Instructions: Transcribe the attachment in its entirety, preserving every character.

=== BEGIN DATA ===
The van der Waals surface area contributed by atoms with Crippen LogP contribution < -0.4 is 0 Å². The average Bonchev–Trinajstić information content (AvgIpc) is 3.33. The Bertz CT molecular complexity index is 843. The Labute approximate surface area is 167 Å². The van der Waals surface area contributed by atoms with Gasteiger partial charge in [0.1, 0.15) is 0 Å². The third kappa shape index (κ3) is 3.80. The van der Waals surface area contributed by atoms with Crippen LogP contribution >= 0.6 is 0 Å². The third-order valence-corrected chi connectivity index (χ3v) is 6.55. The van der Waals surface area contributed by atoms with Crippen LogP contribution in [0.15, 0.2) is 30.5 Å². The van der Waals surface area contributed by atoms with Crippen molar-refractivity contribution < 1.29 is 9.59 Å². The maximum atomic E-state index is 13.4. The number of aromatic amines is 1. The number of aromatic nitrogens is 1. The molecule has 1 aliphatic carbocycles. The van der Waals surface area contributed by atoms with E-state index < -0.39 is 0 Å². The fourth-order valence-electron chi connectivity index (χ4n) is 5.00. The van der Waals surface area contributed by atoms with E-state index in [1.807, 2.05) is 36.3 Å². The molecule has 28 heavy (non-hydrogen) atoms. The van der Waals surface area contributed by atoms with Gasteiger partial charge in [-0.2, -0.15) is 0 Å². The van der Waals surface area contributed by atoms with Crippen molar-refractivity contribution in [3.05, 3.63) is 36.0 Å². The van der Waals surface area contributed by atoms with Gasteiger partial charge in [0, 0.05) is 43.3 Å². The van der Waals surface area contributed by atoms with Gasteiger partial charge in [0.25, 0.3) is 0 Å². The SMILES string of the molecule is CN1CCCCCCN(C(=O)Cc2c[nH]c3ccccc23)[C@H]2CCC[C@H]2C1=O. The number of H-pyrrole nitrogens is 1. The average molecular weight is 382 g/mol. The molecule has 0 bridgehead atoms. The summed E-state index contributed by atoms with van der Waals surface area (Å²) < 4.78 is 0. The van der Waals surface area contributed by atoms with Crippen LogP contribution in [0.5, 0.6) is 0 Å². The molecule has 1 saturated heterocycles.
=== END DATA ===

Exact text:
The van der Waals surface area contributed by atoms with Crippen LogP contribution < -0.4 is 0 Å². The average Bonchev–Trinajstić information content (AvgIpc) is 3.33. The Bertz CT molecular complexity index is 843. The Labute approximate surface area is 167 Å². The van der Waals surface area contributed by atoms with Gasteiger partial charge in [0.1, 0.15) is 0 Å². The third kappa shape index (κ3) is 3.80. The van der Waals surface area contributed by atoms with Crippen LogP contribution >= 0.6 is 0 Å². The third-order valence-corrected chi connectivity index (χ3v) is 6.55. The van der Waals surface area contributed by atoms with Crippen LogP contribution in [0.15, 0.2) is 30.5 Å². The van der Waals surface area contributed by atoms with Crippen molar-refractivity contribution < 1.29 is 9.59 Å². The maximum atomic E-state index is 13.4. The number of aromatic amines is 1. The number of aromatic nitrogens is 1. The molecule has 1 aliphatic carbocycles. The van der Waals surface area contributed by atoms with E-state index < -0.39 is 0 Å². The fourth-order valence-electron chi connectivity index (χ4n) is 5.00. The van der Waals surface area contributed by atoms with E-state index in [1.807, 2.05) is 36.3 Å². The molecule has 28 heavy (non-hydrogen) atoms. The van der Waals surface area contributed by atoms with Gasteiger partial charge in [-0.2, -0.15) is 0 Å². The van der Waals surface area contributed by atoms with Crippen molar-refractivity contribution in [3.05, 3.63) is 36.0 Å². The van der Waals surface area contributed by atoms with Gasteiger partial charge in [0, 0.05) is 43.3 Å². The van der Waals surface area contributed by atoms with Gasteiger partial charge in [0.25, 0.3) is 0 Å². The SMILES string of the molecule is CN1CCCCCCN(C(=O)Cc2c[nH]c3ccccc23)[C@H]2CCC[C@H]2C1=O. The number of H-pyrrole nitrogens is 1. The average molecular weight is 382 g/mol. The molecule has 0 bridgehead atoms. The summed E-state index contributed by atoms with van der Waals surface area (Å²) < 4.78 is 0. The van der Waals surface area contributed by atoms with Crippen LogP contribution in [0.5, 0.6) is 0 Å². The molecule has 1 saturated heterocycles.